It's very much like a more structured form of Shadowrun's karma, actually. (At least in some editions. I seem to recall that "karma" changed in identity?) You get to spend it on rolls, and when you spend enough of it on skills, that skill levels up--you get successes on a 3+ instead of on a 4+. (It's more involved than my simplification, but that's the core idea.)

What does this boil down to? It's a bit of a cycle. You come up with Beliefs; the GM gives you obstacles that challenge Beliefs; struggling in this way earns you artha (the rewards for playing to or against Beliefs); you cycle through new Beliefs; you face new, bigger obstacles; artha gets spent on rolls to overcome challenges and level your character up; repeat. The whole game comes down to "what is worthwhile to your character?" and "how does your character grow and learn?"

It's a very campaign-oriented game. 20-30 sessions sees character change, growth, and an awesome scope evolving.

The Nitty-Gritty: It's a very meaty game. The core mechanic is dead-simple, but you get a number of subsystems that make things more involved (and, in my opinion, interesting). There's a very large list of skills (from Knives to Assassin-wise to Ditch-Digging!), although your character only knows 10-20 of them, and will only ever use that many. They're more like micro-character traits than anything. Combat is brutal and to be avoided if you can--only fight if you're willing to stake a lot on it! (That being said, sleeping in and being in recovery has made for some amazing scenes.) It's also a game that rewards patience. It's not flashy; it's a slow burn (pun sorta intended) of character development. At the same time, because a lot can potentially ride on a roll, it's a game of sudden reversals and drastic events.

Feels Like: Lord of the Rings, Game of Thrones, The Witcher. It plays personal fantasy, with human drives and ambitions played out across an epic landscape, although you have to build to that point.

EDIT: Totally agreed on the Magic Burner, if a bigger magic system is what you want. I'd say one thing at a time, though. The Sorcery system in the core book has a large number of spells, from camouflage to leaping to a fan of flames to the Magic Whistle (a punnalicious spell, get it?).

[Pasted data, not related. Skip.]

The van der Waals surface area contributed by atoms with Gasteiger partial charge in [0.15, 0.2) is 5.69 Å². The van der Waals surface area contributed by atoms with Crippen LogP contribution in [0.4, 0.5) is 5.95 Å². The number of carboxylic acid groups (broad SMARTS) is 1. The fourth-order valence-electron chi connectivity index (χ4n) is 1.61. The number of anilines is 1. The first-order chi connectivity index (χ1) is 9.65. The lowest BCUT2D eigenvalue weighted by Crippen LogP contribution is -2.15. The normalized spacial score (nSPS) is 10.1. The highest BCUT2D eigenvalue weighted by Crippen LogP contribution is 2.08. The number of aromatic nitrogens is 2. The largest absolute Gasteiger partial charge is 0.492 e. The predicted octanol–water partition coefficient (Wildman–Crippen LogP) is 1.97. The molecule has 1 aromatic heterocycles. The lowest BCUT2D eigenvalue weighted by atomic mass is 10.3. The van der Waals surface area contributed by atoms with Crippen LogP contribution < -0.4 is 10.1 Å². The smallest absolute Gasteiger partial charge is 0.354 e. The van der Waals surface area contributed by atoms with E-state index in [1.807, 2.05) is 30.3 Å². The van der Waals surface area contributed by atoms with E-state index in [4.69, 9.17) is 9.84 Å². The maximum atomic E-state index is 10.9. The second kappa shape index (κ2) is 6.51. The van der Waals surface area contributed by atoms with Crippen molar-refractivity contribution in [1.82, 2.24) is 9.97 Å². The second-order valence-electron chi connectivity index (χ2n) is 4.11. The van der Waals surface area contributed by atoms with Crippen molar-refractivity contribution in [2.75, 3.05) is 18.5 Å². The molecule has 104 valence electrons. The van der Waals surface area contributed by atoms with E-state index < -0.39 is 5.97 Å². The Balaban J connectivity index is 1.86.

Rhynn
2014-01-30, 02:26 PM
The One Ring: Adventures Over the Edge of the Wild
Multiple dice (1D12 + nD6, where n is your skill ranks); no spell system (PCs don't get magic); very setting-tied.

The Riddle of Steel
Dice pools; very interesting spell system.

Legend of Five Rings and Seventh Sea
Dice pools; cool magic systems; both very setting-tied, though.

The Dark Eye
Multiple dice (not pools, but you roll 3d20 for most non-combat tasks); magic system; very D&D-friendly in concept; setting is way better than rules.

Mark Hall
2014-01-30, 02:33 PM
A bit old, but you might look at Earthdawn.

It uses multiple dice for resolution, of several different types (you might roll d8+d10 for one action, and d4+d6 for another, depending on how good you are). It's pretty crunchy, and should hack well to Pathfinder, though you might have to make up some races to fill holes (D&D and pathfinder tend to make non-human playable races short... Earthdawn leaned towards tall or weird).

Crunchy, well balanced, and fun.

EDIT: My usual suggestion for something like this would be Hackmaster, but it doesn't use the dice pool method, instead using primarily d20s for combat and d100s for skills. It also has a free version.

Knaight
2014-01-30, 02:56 PM
Well im looking for the following (Or as close as possible):

A system that uses multiple dice for successes (AKA stuff like the WOD system), and is primarily made for fantasy.

Preferably it has a wide and fluffy spell system (Balance is very nice but not critical).

...Im also looking for non-rules lite games. Not exactly heavy, but just Im not a fan of lite rules.

REIGN. You want REIGN for this. A quick overview of your points:

Multiple Dice
REIGN is a d10 dice pool system in which you look for sets of numbers. Specifically, you look for sets of the same number. The number of dice in the set determine how fast an action goes off, and the number that the dice in the set individually roll determines how good the action is. For example four dice that roll seven would be a 4x7 set. It would be very fast, and sufficient to do most any action - barring a few high intensity spells. A remarkable amount flows from this. For instance, multiple actions involve dropping a die from the smaller dice pool and rolling, and you need multiple sets to actually use both actions. The number of the set (it's height) determines where you hit an enemy in combat, called shot mechanics come down to losing one die from the pool, setting one die to whatever number you want, then rolling the rest - which means the called shot mechanic includes cases where you still hit, but not where you wanted to. It's a brilliant mechanic.

Wide and Fluffy Spells
REIGN has spell schools in a very literal sense - that is to say there are sets of spells, and the sets are attached to actual organizations, usually schools. Examples of these schools:
Sunwise Healers - Healers from desperate circumstances or mad for power who climbed a sacred mountain and stared into the sun risking blindness. They heal, they make magical prosthesis out of stone, and anyone who sought to become one is probably not someone you want to cross.

Smoke Sculptors - Smoke sculptors specialize in magically crafting things from smoke. They make massive walls in an instant, which can be pushed over by a few people on account of how light they are if they didn't have the sense to brace them against trees. They inhale smoke and spit it at their opponents, turning it to a smoke arrow as it flies off. So on and so forth.